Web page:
This article reports on the development and pilot feasibility testing of a culturally competent intervention of education and care for black women with type 2 diabetes mellitus (T2DM). Using a one group, pretest posttest quasi-experimental design, the intervention was tested with a convenience sample of 25 community black women with T2DM. The conceptual basis, process, and content of the intervention as well as the feasibility and acceptability of study materials and methods are described. Significant improvements from baseline to 3 months were observed in measures of glycemic control, weight, body mass index, and diabetes-related emotional distress. The findings suggest that a culturally sensitive intervention of nurse practitioner diabetes care and education is beneficial for black women with T2DM, resulting in program attendance, kept appointments, improved glycemic control and weight, and decreased diabetes-related emotional distress.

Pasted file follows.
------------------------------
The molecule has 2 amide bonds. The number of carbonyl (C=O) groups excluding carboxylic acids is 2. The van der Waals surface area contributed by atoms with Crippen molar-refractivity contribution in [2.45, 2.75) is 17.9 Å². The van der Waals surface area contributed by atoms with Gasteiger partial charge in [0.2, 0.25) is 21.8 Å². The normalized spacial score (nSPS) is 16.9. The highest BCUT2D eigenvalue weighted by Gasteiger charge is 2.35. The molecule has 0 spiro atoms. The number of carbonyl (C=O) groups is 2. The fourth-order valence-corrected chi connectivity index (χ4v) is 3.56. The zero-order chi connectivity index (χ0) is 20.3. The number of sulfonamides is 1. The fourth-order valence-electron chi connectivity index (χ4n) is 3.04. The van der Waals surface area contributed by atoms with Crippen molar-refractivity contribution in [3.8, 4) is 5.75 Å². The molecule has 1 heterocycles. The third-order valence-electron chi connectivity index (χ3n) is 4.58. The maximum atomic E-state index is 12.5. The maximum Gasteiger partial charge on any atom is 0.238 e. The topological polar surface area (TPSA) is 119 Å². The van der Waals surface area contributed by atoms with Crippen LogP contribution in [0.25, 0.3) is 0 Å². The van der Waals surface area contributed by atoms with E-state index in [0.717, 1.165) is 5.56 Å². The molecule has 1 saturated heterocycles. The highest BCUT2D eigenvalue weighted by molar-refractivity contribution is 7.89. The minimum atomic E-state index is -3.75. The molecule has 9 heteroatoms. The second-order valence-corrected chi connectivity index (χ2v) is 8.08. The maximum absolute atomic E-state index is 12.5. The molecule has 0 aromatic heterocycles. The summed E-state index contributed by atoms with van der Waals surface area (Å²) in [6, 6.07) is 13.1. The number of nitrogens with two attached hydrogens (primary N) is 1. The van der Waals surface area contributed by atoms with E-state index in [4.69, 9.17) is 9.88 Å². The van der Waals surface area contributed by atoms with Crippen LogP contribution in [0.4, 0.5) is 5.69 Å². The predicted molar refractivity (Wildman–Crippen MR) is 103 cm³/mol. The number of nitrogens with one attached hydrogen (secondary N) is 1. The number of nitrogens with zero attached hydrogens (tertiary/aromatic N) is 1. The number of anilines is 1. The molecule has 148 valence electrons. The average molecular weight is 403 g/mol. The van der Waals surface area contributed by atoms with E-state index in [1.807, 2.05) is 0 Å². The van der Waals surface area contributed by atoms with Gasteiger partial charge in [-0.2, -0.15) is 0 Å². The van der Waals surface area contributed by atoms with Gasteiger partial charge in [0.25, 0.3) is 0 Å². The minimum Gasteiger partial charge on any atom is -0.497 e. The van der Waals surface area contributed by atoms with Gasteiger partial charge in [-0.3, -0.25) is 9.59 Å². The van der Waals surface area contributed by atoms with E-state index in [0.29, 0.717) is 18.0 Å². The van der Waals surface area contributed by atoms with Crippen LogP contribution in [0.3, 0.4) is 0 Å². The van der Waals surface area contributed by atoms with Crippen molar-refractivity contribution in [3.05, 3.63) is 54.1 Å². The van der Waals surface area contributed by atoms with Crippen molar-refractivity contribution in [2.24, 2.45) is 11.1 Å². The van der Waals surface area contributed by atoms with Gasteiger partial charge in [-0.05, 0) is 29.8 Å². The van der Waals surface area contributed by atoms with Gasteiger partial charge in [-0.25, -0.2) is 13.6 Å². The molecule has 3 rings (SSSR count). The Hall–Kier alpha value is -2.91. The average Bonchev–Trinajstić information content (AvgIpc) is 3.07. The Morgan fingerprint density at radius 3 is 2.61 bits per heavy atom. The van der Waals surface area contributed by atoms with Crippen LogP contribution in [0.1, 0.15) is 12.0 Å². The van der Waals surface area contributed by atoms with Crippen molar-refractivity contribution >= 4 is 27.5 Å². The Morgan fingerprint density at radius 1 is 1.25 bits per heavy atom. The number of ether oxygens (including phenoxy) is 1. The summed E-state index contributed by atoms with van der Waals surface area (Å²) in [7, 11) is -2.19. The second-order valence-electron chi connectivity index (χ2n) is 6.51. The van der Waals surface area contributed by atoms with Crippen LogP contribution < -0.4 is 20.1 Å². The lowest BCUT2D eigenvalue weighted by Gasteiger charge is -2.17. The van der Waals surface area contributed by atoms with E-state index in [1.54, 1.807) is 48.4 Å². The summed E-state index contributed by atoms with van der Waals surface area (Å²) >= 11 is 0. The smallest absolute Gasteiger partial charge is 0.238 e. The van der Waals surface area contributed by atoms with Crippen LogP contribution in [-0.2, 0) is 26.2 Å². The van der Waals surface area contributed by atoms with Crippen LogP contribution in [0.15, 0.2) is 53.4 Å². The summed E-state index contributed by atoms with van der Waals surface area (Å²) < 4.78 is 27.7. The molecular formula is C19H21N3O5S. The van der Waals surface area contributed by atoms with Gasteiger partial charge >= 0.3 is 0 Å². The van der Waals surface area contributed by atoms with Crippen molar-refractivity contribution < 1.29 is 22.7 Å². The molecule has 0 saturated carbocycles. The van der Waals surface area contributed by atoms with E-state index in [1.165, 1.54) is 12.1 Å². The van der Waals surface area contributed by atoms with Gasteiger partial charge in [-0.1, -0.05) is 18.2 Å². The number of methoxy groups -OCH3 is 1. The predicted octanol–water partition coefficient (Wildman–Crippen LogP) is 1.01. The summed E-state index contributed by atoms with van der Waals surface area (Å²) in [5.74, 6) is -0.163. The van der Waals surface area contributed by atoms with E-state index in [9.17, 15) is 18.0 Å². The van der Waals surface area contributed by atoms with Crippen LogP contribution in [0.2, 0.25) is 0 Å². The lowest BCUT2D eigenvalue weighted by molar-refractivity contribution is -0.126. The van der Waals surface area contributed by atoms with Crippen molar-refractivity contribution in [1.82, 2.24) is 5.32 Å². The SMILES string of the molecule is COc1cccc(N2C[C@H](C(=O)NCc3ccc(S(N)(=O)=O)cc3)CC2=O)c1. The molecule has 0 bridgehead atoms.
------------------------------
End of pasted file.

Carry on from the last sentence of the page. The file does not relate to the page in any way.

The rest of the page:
ASJC Scopus subject areas